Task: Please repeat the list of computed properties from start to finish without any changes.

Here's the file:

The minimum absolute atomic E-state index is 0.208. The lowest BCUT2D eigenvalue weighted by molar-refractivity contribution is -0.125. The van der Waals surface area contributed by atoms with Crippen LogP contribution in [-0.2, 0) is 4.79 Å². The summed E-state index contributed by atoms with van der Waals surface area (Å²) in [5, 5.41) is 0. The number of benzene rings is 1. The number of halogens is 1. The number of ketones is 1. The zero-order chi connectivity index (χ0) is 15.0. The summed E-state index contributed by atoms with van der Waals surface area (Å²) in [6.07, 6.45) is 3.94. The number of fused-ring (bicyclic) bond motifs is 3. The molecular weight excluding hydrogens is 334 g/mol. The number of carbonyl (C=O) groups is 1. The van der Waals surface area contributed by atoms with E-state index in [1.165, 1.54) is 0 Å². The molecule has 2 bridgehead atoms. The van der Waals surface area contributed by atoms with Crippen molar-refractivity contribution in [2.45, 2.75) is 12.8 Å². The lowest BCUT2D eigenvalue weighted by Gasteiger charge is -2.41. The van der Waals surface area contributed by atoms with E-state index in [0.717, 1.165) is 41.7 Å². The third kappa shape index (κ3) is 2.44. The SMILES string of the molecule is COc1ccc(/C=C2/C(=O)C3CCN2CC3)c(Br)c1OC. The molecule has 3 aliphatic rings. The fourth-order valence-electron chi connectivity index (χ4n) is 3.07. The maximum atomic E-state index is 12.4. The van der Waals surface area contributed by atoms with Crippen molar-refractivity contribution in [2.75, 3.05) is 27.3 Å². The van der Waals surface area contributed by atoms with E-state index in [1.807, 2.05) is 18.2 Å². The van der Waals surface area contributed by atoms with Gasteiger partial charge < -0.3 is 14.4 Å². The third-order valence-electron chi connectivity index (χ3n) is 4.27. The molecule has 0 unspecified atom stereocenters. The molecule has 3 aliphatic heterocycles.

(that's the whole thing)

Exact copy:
The minimum absolute atomic E-state index is 0.208. The lowest BCUT2D eigenvalue weighted by molar-refractivity contribution is -0.125. The van der Waals surface area contributed by atoms with Crippen LogP contribution in [-0.2, 0) is 4.79 Å². The summed E-state index contributed by atoms with van der Waals surface area (Å²) in [5, 5.41) is 0. The number of benzene rings is 1. The number of halogens is 1. The number of ketones is 1. The zero-order chi connectivity index (χ0) is 15.0. The summed E-state index contributed by atoms with van der Waals surface area (Å²) in [6.07, 6.45) is 3.94. The number of fused-ring (bicyclic) bond motifs is 3. The molecular weight excluding hydrogens is 334 g/mol. The number of carbonyl (C=O) groups is 1. The van der Waals surface area contributed by atoms with E-state index in [1.165, 1.54) is 0 Å². The molecule has 2 bridgehead atoms. The van der Waals surface area contributed by atoms with Crippen molar-refractivity contribution in [2.45, 2.75) is 12.8 Å². The lowest BCUT2D eigenvalue weighted by Gasteiger charge is -2.41. The van der Waals surface area contributed by atoms with E-state index in [0.717, 1.165) is 41.7 Å². The third kappa shape index (κ3) is 2.44. The SMILES string of the molecule is COc1ccc(/C=C2/C(=O)C3CCN2CC3)c(Br)c1OC. The molecule has 3 aliphatic rings. The fourth-order valence-electron chi connectivity index (χ4n) is 3.07. The maximum atomic E-state index is 12.4. The van der Waals surface area contributed by atoms with Crippen molar-refractivity contribution in [2.75, 3.05) is 27.3 Å². The van der Waals surface area contributed by atoms with E-state index in [1.807, 2.05) is 18.2 Å². The van der Waals surface area contributed by atoms with Gasteiger partial charge < -0.3 is 14.4 Å². The third-order valence-electron chi connectivity index (χ3n) is 4.27. The molecule has 0 unspecified atom stereocenters. The molecule has 3 aliphatic heterocycles.